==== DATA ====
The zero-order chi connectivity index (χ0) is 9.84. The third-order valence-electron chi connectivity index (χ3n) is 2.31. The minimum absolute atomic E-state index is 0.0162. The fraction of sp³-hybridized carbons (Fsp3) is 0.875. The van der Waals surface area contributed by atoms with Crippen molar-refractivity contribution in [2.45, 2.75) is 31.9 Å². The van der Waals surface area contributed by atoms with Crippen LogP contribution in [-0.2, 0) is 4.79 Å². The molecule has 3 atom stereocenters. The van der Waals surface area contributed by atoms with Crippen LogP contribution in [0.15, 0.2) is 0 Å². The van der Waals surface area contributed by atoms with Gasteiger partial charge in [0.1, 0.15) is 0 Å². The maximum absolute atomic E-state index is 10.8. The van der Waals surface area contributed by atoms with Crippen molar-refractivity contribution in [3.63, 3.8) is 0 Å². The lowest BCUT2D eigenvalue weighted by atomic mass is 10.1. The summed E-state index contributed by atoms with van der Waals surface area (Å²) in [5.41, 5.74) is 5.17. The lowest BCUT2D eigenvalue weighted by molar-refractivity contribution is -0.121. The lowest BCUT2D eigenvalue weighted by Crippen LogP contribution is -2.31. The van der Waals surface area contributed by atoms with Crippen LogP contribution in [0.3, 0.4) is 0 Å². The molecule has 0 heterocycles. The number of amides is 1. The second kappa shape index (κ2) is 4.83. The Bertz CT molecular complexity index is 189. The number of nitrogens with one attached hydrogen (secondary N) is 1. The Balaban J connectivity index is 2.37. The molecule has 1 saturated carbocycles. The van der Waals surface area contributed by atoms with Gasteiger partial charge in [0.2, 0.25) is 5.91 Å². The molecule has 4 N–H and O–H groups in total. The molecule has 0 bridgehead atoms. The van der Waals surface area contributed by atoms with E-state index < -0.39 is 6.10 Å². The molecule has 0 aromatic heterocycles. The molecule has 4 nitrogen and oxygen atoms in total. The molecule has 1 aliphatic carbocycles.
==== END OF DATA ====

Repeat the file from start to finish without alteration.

The zero-order chi connectivity index (χ0) is 9.84. The third-order valence-electron chi connectivity index (χ3n) is 2.31. The minimum absolute atomic E-state index is 0.0162. The fraction of sp³-hybridized carbons (Fsp3) is 0.875. The van der Waals surface area contributed by atoms with Crippen molar-refractivity contribution in [2.45, 2.75) is 31.9 Å². The van der Waals surface area contributed by atoms with Crippen LogP contribution in [-0.2, 0) is 4.79 Å². The molecule has 3 atom stereocenters. The van der Waals surface area contributed by atoms with Crippen LogP contribution in [0.15, 0.2) is 0 Å². The van der Waals surface area contributed by atoms with Gasteiger partial charge in [0.1, 0.15) is 0 Å². The maximum absolute atomic E-state index is 10.8. The van der Waals surface area contributed by atoms with Crippen molar-refractivity contribution in [3.63, 3.8) is 0 Å². The lowest BCUT2D eigenvalue weighted by atomic mass is 10.1. The summed E-state index contributed by atoms with van der Waals surface area (Å²) in [5.41, 5.74) is 5.17. The lowest BCUT2D eigenvalue weighted by molar-refractivity contribution is -0.121. The lowest BCUT2D eigenvalue weighted by Crippen LogP contribution is -2.31. The van der Waals surface area contributed by atoms with Crippen LogP contribution in [0.3, 0.4) is 0 Å². The molecule has 0 heterocycles. The number of amides is 1. The second kappa shape index (κ2) is 4.83. The Bertz CT molecular complexity index is 189. The number of nitrogens with one attached hydrogen (secondary N) is 1. The Balaban J connectivity index is 2.37. The molecule has 1 saturated carbocycles. The van der Waals surface area contributed by atoms with Gasteiger partial charge in [0.2, 0.25) is 5.91 Å². The molecule has 4 N–H and O–H groups in total. The molecule has 0 bridgehead atoms. The van der Waals surface area contributed by atoms with E-state index < -0.39 is 6.10 Å². The molecule has 0 aromatic heterocycles. The molecule has 4 nitrogen and oxygen atoms in total. The molecule has 1 aliphatic carbocycles.